I have been earning a living through freelancing for well over a year, but even now, being sick represents a significant challenge that is not easily avoided or resolved. Unlike a regular job, calling in sick is rarely an option, especially as I may be working with upwards of ten clients at any one time. Yet, there are ways to get through being sick while you freelance, without losing your customer base or torturing yourself.
1. Put yourself first
Most people who run an online business have a bad habit of pushing themselves further than they should and for working longer hours than are needed. It’s hard not to do this, because you know your computer is in the other room, and if you could just get a little bit further on a particular piece of work it would help. I have been known to spend ten hours a day working on occasion simply because I felt guilty stopping.
Many people find that these same tendencies are present when they are sick, which often results in people pushing themselves to work when they are clearly not up to it. When you are sick, the amount of time you spend taking care of yourself can determine how fast you get better.
This means that you are better off spending two or three days resting and relaxing, than a week or two trying to work every day, and having a hard time the entire time.
So if at all possible, take a bit of time off, stock up on fluids and medicine, and wait it out.
Personally, I like the idea in the video below, as I am just getting over a severe head cold and feel pretty bad all around. Regardless of what is wrong, having a rest from work will help you to feel better and recover much faster than you could otherwise.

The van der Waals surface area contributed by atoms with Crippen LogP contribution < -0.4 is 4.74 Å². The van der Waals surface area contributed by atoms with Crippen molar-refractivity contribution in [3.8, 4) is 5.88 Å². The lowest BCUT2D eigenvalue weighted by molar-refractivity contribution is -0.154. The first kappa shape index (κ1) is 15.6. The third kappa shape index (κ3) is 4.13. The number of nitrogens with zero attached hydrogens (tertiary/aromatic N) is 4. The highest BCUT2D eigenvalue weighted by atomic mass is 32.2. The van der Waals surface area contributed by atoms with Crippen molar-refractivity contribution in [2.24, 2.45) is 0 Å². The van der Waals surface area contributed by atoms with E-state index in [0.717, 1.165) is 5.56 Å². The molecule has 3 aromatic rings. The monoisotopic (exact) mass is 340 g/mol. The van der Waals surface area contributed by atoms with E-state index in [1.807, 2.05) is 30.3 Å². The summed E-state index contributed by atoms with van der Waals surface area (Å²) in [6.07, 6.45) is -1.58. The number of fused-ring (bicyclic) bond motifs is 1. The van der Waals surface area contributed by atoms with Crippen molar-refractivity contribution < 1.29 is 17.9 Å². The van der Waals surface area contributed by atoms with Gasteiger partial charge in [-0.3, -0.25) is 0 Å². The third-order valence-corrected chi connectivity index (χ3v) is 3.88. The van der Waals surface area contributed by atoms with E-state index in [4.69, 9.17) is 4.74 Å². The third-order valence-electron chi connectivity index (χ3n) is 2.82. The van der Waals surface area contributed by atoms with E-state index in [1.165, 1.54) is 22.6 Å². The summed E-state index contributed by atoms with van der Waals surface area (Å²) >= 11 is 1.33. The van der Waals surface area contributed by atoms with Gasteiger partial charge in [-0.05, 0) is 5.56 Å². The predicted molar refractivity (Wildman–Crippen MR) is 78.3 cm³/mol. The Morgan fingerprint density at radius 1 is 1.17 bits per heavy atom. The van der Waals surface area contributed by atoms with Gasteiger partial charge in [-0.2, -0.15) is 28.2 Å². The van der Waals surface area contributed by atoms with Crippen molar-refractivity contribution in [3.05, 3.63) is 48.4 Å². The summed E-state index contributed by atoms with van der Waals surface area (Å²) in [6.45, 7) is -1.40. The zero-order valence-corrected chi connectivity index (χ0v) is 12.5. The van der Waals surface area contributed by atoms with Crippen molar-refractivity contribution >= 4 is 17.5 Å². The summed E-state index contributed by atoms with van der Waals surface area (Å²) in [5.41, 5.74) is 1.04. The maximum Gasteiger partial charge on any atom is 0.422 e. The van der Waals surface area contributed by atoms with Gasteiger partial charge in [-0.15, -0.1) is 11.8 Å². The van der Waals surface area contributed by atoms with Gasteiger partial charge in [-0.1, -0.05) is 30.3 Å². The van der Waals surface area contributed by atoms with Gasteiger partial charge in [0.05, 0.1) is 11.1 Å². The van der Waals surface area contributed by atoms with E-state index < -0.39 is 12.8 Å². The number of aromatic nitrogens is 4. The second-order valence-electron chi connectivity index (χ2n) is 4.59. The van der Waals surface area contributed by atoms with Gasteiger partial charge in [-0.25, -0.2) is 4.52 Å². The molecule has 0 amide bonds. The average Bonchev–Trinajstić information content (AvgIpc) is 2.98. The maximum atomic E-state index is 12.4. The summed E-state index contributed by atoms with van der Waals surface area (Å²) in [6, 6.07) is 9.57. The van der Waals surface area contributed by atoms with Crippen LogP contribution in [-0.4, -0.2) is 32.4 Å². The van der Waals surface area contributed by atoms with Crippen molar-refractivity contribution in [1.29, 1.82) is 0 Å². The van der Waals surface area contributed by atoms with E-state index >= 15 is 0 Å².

2. Work out what can be pushed off
One of the challenges with freelancing is that you accept orders days or weeks before they are actually due. This means that you have to guess what circumstances will be present when you are working on an order. For me, a full week of work is no problem when I am well, so I might take on quite a lot some weeks. Then, I end up being sick, or there is a family emergency, and suddenly a normal workload seems unbearable.
Because of this, I prioritize my work based on what deadlines absolutely must be completed on this day, and which ones can be moved. This involves knowing my clients well and understanding their needs. For example, some of my clients must have their project on the deadline they give me, while for other clients, the deadline is an arbitrary date, and can be easily shifted.
If I need to, I can talk to some of these clients and work out with them whether their deadline can be pushed off a few days. Often, I’ll let them know exactly what is wrong, or offer them compensation for the delay in reaching deadline.
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